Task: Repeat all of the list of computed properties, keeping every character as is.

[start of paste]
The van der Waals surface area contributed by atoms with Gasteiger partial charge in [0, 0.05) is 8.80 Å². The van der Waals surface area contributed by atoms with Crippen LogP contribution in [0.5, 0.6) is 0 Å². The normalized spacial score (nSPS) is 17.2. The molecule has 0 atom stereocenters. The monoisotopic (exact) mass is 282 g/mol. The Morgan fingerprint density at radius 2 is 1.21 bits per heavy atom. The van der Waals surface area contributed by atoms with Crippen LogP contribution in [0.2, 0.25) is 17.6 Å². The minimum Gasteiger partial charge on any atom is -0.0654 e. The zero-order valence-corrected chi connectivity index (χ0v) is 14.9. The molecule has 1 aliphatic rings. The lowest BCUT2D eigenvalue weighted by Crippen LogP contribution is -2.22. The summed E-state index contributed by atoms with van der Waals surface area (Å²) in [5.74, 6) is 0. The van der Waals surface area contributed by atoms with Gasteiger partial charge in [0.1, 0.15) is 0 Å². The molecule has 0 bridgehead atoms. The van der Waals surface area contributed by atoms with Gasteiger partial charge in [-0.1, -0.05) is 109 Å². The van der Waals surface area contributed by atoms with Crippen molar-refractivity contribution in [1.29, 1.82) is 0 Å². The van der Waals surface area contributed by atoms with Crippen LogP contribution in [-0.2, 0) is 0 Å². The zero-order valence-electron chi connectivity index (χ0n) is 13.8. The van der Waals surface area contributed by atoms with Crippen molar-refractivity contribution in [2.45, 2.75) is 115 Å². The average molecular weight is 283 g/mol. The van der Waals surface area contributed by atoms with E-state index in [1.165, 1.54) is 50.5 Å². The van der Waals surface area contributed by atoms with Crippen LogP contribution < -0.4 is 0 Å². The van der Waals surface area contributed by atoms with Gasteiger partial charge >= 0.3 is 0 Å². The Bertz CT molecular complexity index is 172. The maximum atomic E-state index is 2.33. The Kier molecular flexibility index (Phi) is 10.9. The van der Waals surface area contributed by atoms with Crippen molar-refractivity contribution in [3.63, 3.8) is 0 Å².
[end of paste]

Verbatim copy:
The van der Waals surface area contributed by atoms with Gasteiger partial charge in [0, 0.05) is 8.80 Å². The van der Waals surface area contributed by atoms with Crippen LogP contribution in [0.5, 0.6) is 0 Å². The normalized spacial score (nSPS) is 17.2. The molecule has 0 atom stereocenters. The monoisotopic (exact) mass is 282 g/mol. The Morgan fingerprint density at radius 2 is 1.21 bits per heavy atom. The van der Waals surface area contributed by atoms with Crippen LogP contribution in [0.2, 0.25) is 17.6 Å². The minimum Gasteiger partial charge on any atom is -0.0654 e. The zero-order valence-corrected chi connectivity index (χ0v) is 14.9. The molecule has 1 aliphatic rings. The lowest BCUT2D eigenvalue weighted by Crippen LogP contribution is -2.22. The summed E-state index contributed by atoms with van der Waals surface area (Å²) in [5.74, 6) is 0. The van der Waals surface area contributed by atoms with Gasteiger partial charge in [0.1, 0.15) is 0 Å². The molecule has 0 bridgehead atoms. The van der Waals surface area contributed by atoms with Gasteiger partial charge in [-0.1, -0.05) is 109 Å². The van der Waals surface area contributed by atoms with Crippen molar-refractivity contribution in [1.29, 1.82) is 0 Å². The van der Waals surface area contributed by atoms with Crippen LogP contribution in [-0.2, 0) is 0 Å². The zero-order valence-electron chi connectivity index (χ0n) is 13.8. The van der Waals surface area contributed by atoms with Crippen molar-refractivity contribution in [2.45, 2.75) is 115 Å². The average molecular weight is 283 g/mol. The van der Waals surface area contributed by atoms with E-state index in [1.165, 1.54) is 50.5 Å². The van der Waals surface area contributed by atoms with Crippen LogP contribution < -0.4 is 0 Å². The van der Waals surface area contributed by atoms with Gasteiger partial charge >= 0.3 is 0 Å². The Bertz CT molecular complexity index is 172. The maximum atomic E-state index is 2.33. The Kier molecular flexibility index (Phi) is 10.9. The van der Waals surface area contributed by atoms with Crippen molar-refractivity contribution in [3.63, 3.8) is 0 Å².